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Old September 17, 2015, 03:15 PM   #6
Danw
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Wow, a lot of good information and suggestions. I had figured the bipod would be at least as stable as sandbags. That's why I bought one. guess I should have researched it earlier.
Some of the "fun" shooting contests our club has, you can rest the front of the rifle but not the rear. ( has to be on shoulder)

It was an eye opener for me to see the difference between the two. Now I will have to work on tightening my group.

Thanks everyone for your input.
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Old September 18, 2015, 12:13 PM   #7
T. O'Heir
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"...That's why I bought one..." Hi. They're way better than nothing when hunting. Just not as stable as a lump of dirt in a bag.
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Old September 18, 2015, 02:15 PM   #8
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Sandbags on bench and bipods for field !!

Quote:
I had figured the bipod would be at least as stable as sandbags.
In my book, not as good and can even get pretty bad. As others have stated, I save my Bi-Pod for hunting. Sandbags are pretty stable but there are all kinds of them as well as "fills". On a related note, sandbags are even more stable than most rested rests I have seen. Oh, there are some snazzy rests and they don't come cheap.

Bipods bounce and sandbags don't ....

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Old September 18, 2015, 03:39 PM   #9
Danw
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Hunter2678 - I'm anxious to get back to the range and try your "pinch" method.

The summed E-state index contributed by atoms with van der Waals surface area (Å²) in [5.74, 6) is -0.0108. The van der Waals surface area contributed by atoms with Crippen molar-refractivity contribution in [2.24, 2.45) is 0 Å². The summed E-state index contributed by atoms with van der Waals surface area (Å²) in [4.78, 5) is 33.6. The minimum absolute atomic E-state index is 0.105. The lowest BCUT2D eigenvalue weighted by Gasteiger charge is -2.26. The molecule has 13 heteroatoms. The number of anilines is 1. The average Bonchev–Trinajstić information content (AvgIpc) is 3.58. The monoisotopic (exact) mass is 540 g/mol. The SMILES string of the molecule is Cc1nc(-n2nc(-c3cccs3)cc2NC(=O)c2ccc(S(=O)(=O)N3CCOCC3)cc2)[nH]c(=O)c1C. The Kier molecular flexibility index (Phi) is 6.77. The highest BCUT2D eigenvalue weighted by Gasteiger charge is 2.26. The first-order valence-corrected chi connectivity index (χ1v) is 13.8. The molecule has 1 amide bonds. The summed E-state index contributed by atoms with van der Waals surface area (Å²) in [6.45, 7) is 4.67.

Pahoo - I was in two gun big box stores today and saw many different kinds of bench rests, decided to stick with the sandbags for now. It sounds like I can't go wrong as long as I'm just shooting from the bench. I don't hunt so most of my shooting will be targets from a bench, or free hand.
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Old September 19, 2015, 09:59 AM   #10
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I have very good results using a bipod matched with a monopod on the rear. The point of impact using a bipod is different than the same rifle on a sand bag. Other than that, I see no difference is group sizes.
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Old September 19, 2015, 10:47 AM   #11
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Working as a stabile unit

There is a video on YouTube and it shows one of our snipers, shooting off the top of a wall. He has a .50 Barrett, equipped with a Bi-Pod. His right hand is on the grip and his left hand is holding onto the right leg of the Bi-Pod. The whole thing is working pretty much, as a stable unit. Perhaps there is a good reason for this... ....

As in most things, one should really try this out for themselves. ......

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Last edited by Pahoo; September 20, 2015 at 10:54 AM.
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Old September 19, 2015, 09:52 PM   #12